First, I wanted the kids to each paint “their” heart, so I cut two heart shapes from sturdy white paper (older kids can do their own cutting), and set out different colors of paint. But neither kid wanted to get messy! So I slipped the hearts into plastic zip-top bags and squirted in their requested colors of paint: peach and green.

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The kids loved smearing the paint on through the bag. Veronika loved that she made circles of paint as she pressed, and Travis loved that he could cover the heart completely without getting a drop of paint on his fingers, my neat boy.

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I set the hearts aside to dry.

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Meanwhile, I removed the mat from inside a frame and traced it onto red construction paper instead. Once the hearts dried, I wrote each child’s name on the one they had painted, then glued to the red mat.

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Write a sweet message along the top or bottom, replace inside the frame, and then wait for the big smile on your recipient’s face!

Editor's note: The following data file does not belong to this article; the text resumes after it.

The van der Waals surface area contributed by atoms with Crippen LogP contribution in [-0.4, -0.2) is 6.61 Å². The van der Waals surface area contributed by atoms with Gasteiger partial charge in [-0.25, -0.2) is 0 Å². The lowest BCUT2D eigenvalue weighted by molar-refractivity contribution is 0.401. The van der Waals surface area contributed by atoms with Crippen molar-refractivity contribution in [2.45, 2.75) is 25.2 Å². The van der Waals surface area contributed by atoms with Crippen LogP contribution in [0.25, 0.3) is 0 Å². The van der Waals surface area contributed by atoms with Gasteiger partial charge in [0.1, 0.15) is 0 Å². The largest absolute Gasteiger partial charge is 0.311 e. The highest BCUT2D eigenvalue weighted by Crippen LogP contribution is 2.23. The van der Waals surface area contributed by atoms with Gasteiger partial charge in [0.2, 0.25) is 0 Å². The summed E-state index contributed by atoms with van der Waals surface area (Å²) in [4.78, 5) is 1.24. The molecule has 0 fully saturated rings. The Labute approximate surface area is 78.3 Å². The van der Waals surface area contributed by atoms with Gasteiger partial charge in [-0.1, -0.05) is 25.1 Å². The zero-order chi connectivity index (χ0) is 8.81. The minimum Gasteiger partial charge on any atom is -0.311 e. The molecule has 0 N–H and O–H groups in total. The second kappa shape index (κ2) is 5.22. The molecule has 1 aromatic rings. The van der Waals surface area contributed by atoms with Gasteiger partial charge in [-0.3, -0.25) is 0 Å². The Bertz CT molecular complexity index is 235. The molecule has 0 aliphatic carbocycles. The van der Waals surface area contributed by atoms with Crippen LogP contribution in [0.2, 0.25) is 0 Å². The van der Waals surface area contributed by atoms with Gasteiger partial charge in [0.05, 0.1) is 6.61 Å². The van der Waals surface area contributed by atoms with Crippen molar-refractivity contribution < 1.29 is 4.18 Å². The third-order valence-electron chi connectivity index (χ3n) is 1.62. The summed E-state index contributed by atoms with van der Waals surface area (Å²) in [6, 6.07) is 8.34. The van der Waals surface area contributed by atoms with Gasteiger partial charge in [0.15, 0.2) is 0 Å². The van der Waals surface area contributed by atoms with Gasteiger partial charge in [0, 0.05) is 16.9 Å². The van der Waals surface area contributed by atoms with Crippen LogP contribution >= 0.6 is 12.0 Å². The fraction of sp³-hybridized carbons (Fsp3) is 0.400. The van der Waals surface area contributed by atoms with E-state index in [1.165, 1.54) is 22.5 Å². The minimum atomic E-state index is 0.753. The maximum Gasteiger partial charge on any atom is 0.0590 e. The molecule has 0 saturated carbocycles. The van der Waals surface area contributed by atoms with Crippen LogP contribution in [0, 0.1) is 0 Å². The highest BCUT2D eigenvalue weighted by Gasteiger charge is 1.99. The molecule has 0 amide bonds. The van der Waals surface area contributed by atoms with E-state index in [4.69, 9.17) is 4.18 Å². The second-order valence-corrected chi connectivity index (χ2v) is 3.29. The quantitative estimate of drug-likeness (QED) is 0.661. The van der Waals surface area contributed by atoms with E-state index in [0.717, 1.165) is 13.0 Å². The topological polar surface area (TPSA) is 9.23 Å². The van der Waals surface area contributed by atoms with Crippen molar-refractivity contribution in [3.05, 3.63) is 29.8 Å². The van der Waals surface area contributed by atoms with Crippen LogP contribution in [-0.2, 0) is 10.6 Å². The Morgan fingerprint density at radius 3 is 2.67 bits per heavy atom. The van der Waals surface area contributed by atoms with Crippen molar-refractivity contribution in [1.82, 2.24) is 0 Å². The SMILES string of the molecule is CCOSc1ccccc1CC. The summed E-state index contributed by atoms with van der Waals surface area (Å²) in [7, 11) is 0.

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Valentine Hearts, Two Ways

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The heart crafts with Veronika continue, a great way to teach toddlers about the connection between Valentine’s Day and love… and messy crafts! Today we used hearts in our painting, but in two very different ways.

For the first, I cut heart shapes from pink construction paper and placed these on a tray. Dribble on a little red and white paint, then fold the heart in half.

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I encouraged Veronika to flatten out the heart! She could either use her hands or roll over it with a small rolling pin. Because we’d used too much paint, this turned out to be a very smooshy messy process!

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Open the heart up for the big reveal!

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Let dry, then write a Valentine message on the back for someone special.

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The second method is one I did with Travis when he was not much older than Veronika is now (!), making it one of the earliest posts from this blog. It’s fun to repeat activities with my kids and see how they differ across the years. All you need is an empty toilet paper tube; push in one edge slightly to form a heart shape.

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I showed Veronika how to dip this “stamp” in red paint and print!